Casey, thanks for the mention. I do appreciate it. As for a shorter list of categories...I support that. Actually that is in the "to-do" part of my blog updates. I think I could narrow down the subjects that people search on my blog down to around 10 or so. Those can each have a button...in a 3 column format, that would be easily accomplished. Anyway, I think that is where I am headed. :D

Adam Cope said...

There's a lot of good SEO key words in your labels.

If you're going down the 'art chat e-zine' line whilst incorporating your own art work, then how to easily in one click separate out your art work from the rest of the stuff? Or just keep on referring off-blog to an online exhibition? Persoanlly, I like watching an artist's evloving oeuvre in real-time.

blog on & pastel well

Unknown said...

Hi Casey,
I wonder how you are going to extend your genre - thinking about knitting? LOL - this would be a blast.
But honestly - I think the main problem of art blogs is that they are only a tiny niche. Also many people who blog in this niche do not stay where they are - this means that I am often disappointed realizing that suddenly the subject is not art any more but the dog's digestion problems which altogether might be of interest but do not belong into an art blog that's declared as such. Unless someone is going to use that poop as an art project??

I have diverse interests and focuses as well and decided to split them up in different blogs (6 now) altogether. Additionally I am blogging in 2 languages which makes the whole thing even more complicated - LOL!

Regarding scrolling - that's inevitable anyhow. The problem is mainly the sidewards scrolling which is annoying - not downwards.
I have the "advantage" of using the 14" monitor of my laptop - so from the beginning I have to be very careful with my designs.
Also I think a "generous" sidebar is much more pleasing even if you have to scroll more than to squeeze in as much lines as possible.
Your's is nice to read in my opinion.

Greetings Petra

Casey Klahn said...

Petra. That had me laughing hard.

I keep the personal stuff to a minimum and I label it as such. OTOH (on the other hand) the DDS (dog's digestive system) creates far more readership than you can imagine. Think about it. I often find the most vapid sites that are wholly and simply about the author - and they have Technorati scores of 400!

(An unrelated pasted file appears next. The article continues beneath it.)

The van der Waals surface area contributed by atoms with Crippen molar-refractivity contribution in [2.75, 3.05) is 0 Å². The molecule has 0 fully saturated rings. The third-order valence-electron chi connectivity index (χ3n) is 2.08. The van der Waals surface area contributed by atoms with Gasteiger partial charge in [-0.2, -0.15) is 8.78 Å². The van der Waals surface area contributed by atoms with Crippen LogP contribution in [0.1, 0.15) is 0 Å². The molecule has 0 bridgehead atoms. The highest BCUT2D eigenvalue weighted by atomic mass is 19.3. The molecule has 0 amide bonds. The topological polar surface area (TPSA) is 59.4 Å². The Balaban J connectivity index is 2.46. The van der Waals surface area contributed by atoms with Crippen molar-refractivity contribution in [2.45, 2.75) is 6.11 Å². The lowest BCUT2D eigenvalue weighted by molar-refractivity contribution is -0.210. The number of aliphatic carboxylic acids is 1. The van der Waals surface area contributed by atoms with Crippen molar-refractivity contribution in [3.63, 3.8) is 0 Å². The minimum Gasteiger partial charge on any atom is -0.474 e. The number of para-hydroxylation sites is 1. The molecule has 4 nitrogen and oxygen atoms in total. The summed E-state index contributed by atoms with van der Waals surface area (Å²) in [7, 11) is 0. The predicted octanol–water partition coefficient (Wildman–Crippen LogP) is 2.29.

Balance may be called for!

I love your one photography blog, which is a work of art in itself. I'll be linking it soon.

Thanks for the design ideas - you are one I trust for design, that's for sure. I will be trying to keep my sidebar active, interesting and useful.

Keeping Katherine's good idea in mind, I also learned something from a conversation with uber-curator Michael Monroe this year. He said that one is presenting the negative space around the art as well as the art itself. That is true here, too. Hmmnnn...

Casey Klahn said...

Rose, the buttons on your blog have unity, which mine lack. I have tried, but they got out of hand. On the Do Do list...

Casey Klahn said...

Adam. Those SEO words seem like something that the powers that be just make up in the fever swamps at Microsoft. I should go have a talk with them - they are close to here.

Naw, I'd just come back more confused. For me, I just try to think of clear words that seem to label the subject. I do notice the huge impact that the artists' names get: van Gogh (like Elvis, almost) and Pollock. But, in order to stay topical, I will not be creating a button for either Donny Osmond or Teri Horton!!! You should see my hits for those names!

Ah, the balance! I did begin The Colorist as an e-zine about colorism. I am one who feels that the self is the worst of subjects, and that ideas are better. OTOH, the art is the authentic thing, eh?
Good to keep in mind.

Adam Cope said...

Well it's funny. How much of blogging is private, imtimate journalling & how much of blogging is a public medium addresssing an audience of mostly unknown people?

I tend to the later. But people who are interested in the art are nearly always curious about the artist.

Abstract Expressionism, Art Criticism, Artists, Colorist Art, Drawing, History, Impressionism, Modern Art, Painting, Pastel, Post Impressionism